CORAL GABLES, Fla. - Spin alley is like nothing else in American politics. After a presidential or vice-presidential "debate," dozens of surrogates for each side come pouring into the media area where frenzied reporters are trying to file their stories on deadline and eager TV crews are jostling to go live.
Each surrogate - whether a fading Hollywood celebrity, a shouting husband-and-wife duo on opposite sides of the fence, an overpaid campaign aide, or a White House staffer with a job on the line - is clamoring loudly to announce his or her candidate won the debate.
The goal is to "spin" the media and public perception on who won, regardless of what happened. And it often works.
Waving his list of foreign policy talking points provided by the campaign, an ex-secretary of state once exuberantly claimed that his candidate had outscored the rival so soundly in the debate, the rival "obviously" couldn't even pass an elementary school geography test. Meanwhile, an aging TV celebrity was seen scratching his chin and heard muttering, "I was sure that guy was dead. But he's probably right."
My response to this circus is a wistful query. "Are we ever again going to have a real debate in this country?"
The Nov. 2 election is arguably one of the most important in recent history. What do we do about Iraq? What do we do about the Middle East? Iran? North Korea? Does a soaring deficit matter? Where are the jobs going to come from if we are to maintain our economic clout in the world? Are we going to privatize Social Security? How will we provide health insurance for 44 million uninsured Americans? How are we going to fight terrorism? How will we live in peace with the Muslim world? How are we going to make certain our children can compete around the globe?
The three "debates" between President Bush and Sen. John Kerry, with their silly 32-page list of rules, including an admonition that neither man may question the other, are not the answer to our need to know what each man seriously believes and would do in the next four years as president. At the Oct. 8 "town meeting" at Washington University in St. Louis, the audience is pre-selected, the questions are pre-screened, and you can bet the answers are well-rehearsed sound bites.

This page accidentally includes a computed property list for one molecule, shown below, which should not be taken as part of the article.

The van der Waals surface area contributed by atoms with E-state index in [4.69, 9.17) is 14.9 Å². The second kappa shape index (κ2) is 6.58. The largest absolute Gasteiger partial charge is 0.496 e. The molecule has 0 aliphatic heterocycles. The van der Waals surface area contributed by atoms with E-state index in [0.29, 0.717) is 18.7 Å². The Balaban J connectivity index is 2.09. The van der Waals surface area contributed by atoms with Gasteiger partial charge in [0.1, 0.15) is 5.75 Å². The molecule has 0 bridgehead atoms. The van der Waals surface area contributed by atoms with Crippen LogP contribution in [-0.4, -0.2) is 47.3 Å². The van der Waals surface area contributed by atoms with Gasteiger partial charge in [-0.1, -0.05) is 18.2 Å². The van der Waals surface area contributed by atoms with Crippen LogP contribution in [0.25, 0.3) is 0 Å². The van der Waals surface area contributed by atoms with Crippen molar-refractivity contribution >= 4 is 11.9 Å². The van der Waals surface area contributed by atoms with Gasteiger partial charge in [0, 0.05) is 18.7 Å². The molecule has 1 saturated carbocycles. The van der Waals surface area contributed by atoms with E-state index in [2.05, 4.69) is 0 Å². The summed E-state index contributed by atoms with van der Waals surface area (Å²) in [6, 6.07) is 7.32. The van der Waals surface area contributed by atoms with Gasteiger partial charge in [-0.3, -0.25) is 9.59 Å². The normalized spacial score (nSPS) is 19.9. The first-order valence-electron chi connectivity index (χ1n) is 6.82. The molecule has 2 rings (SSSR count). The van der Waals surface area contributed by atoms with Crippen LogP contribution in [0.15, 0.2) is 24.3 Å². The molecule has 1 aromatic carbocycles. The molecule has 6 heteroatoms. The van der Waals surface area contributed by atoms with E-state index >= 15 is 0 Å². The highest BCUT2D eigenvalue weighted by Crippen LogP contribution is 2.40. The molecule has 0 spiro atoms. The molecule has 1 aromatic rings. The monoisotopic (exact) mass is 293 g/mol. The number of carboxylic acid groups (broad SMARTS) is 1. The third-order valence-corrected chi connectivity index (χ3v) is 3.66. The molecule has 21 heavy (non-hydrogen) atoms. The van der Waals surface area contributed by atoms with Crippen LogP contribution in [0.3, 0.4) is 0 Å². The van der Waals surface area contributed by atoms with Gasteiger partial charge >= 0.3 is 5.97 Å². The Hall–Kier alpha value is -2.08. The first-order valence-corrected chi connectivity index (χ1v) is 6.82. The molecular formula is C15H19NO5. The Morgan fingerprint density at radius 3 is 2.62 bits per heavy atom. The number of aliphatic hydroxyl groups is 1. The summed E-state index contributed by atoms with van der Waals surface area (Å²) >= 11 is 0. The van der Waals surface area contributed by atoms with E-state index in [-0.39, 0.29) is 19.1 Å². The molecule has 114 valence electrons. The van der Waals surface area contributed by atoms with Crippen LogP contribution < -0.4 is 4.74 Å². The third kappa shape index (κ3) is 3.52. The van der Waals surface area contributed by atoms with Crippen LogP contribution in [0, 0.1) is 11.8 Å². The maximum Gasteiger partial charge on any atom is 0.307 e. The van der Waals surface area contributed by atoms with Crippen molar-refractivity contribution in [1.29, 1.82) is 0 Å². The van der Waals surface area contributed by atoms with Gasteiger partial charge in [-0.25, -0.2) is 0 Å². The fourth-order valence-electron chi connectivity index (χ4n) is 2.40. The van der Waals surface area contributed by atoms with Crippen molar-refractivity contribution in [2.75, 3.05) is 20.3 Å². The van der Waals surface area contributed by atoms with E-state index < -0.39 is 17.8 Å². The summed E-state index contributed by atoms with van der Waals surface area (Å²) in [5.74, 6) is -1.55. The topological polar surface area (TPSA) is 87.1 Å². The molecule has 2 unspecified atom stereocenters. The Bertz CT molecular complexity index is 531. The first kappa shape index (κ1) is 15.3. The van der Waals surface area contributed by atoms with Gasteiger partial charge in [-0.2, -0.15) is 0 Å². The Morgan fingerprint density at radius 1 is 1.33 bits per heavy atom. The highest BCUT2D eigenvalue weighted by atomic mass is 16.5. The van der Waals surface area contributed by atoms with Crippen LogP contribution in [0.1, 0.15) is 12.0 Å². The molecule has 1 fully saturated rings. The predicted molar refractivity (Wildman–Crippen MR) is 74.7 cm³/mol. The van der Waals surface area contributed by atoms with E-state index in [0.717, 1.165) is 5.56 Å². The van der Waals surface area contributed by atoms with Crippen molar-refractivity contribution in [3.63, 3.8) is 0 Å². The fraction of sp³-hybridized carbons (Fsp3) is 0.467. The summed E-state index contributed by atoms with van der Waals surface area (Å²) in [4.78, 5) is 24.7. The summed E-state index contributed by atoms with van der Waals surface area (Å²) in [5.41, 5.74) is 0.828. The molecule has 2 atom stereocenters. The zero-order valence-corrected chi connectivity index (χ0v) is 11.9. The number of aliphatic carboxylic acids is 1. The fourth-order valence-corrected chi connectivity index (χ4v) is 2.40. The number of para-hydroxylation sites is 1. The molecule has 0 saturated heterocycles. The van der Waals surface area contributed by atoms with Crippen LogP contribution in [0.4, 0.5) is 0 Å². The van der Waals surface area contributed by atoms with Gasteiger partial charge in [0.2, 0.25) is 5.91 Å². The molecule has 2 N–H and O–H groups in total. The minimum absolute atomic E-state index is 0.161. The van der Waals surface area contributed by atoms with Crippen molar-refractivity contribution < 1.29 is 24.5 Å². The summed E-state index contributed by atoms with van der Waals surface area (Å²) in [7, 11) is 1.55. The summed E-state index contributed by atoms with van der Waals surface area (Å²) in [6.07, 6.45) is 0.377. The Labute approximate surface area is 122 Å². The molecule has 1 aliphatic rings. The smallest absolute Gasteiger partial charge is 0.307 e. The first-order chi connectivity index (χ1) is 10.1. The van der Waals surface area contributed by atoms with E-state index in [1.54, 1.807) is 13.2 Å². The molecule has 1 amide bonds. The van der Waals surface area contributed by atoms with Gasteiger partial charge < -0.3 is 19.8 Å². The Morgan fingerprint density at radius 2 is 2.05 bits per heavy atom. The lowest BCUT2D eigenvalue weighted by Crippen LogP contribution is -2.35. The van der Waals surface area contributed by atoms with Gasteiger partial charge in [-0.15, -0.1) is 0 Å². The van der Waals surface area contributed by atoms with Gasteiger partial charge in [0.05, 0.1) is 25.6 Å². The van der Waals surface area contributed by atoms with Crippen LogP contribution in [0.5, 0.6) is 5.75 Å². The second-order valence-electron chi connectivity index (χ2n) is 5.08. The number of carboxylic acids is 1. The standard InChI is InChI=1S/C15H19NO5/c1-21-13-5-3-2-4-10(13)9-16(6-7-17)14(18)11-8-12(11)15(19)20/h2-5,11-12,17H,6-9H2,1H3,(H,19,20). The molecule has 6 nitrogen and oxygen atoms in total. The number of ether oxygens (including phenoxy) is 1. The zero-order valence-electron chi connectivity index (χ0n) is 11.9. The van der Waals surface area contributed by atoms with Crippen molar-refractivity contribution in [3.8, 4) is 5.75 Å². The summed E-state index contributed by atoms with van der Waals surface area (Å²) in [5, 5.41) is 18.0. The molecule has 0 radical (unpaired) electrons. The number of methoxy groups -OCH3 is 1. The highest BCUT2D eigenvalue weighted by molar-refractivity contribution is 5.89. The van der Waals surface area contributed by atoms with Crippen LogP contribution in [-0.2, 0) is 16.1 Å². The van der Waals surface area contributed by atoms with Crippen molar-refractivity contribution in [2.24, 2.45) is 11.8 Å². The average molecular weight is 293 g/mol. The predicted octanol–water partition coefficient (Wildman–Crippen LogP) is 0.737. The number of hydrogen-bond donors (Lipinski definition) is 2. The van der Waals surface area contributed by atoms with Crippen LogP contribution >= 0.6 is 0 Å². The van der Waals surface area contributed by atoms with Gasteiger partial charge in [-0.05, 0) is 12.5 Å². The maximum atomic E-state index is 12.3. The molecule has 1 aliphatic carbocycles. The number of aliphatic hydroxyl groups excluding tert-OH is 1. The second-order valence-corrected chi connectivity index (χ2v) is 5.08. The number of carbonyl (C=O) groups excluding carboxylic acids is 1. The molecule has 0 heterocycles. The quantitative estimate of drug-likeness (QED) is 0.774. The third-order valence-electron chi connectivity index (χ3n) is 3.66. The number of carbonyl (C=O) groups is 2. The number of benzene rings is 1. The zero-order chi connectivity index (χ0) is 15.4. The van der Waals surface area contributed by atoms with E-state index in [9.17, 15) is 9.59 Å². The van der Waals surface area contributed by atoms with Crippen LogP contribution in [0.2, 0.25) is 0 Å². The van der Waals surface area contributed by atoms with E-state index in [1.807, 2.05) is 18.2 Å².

When the last encounter is over on Oct. 13, in Tempe, Ariz., we probably won't know much more than we know now - a lot of voters think Mr. Bush is leading the country in the wrong direction, a lot of voters aren't convinced Mr. Kerry is the right man for the job, and the election will be decided by voters who won't make up their minds until the last few days before Nov. 2.
Around the world in 90 minutes, the University of Miami debate, and around the nation in 90 minutes, the Arizona State University encounter, are not comprehensive discussions. They are not proper debates with time for thoughtful give-and-take.
The made-for-TV encounters as engineered by the Commission on Presidential Debates have a place in a country with 280 million people, most of whom are too busy to give much time to detailed analysis of complicated issues.
But we also need a forum where candidates for the highest elective offices in the land - the offices of president and vice president are the only ones filled by all eligible voters - engage in more adult occupations than hurling pithy slogans and insults at each other.
We could put the two candidates in a room with TV cameras (no aides) and six questioners for two hours, with each candidate permitted three minutes to answer each question and talk to the other.
We could put two candidates in a room with TV cameras, press conference style, and 60 journalists, chosen by lottery, with each candidate permitted to answer each question for one minute.
We could put two candidates in a room with TV cameras and 30 school children and a teacher calling on the children to ask questions. The next week the venue could change to a factory.
We could have actual debates with real debate rules and scorers and time limits.
It won't happen, of course, because incumbents and challengers have different agendas, because our attention span is poor, because commercial TV time is deemed precious.
But it's sad that when we think of great debates in this country we still think of the seven debates of 1858 between Steven A. Douglas, an incumbent senator seeking re-election, and Abraham Lincoln, a funny looking, gangly unknown who insisted the nation could not survive half-free and half-slave.
Lincoln lost that election but was so famous from the debates he won the presidency in 1860. In 1994 the debates were re-enacted and C-SPAN covered them live.
It is unlikely that the debates of 2004 will be re-enacted a hundred years from now and broadcast live to a nation with nine times as many Americans as there are now. It is more likely that surrogates will still be revving up in Spin Alley.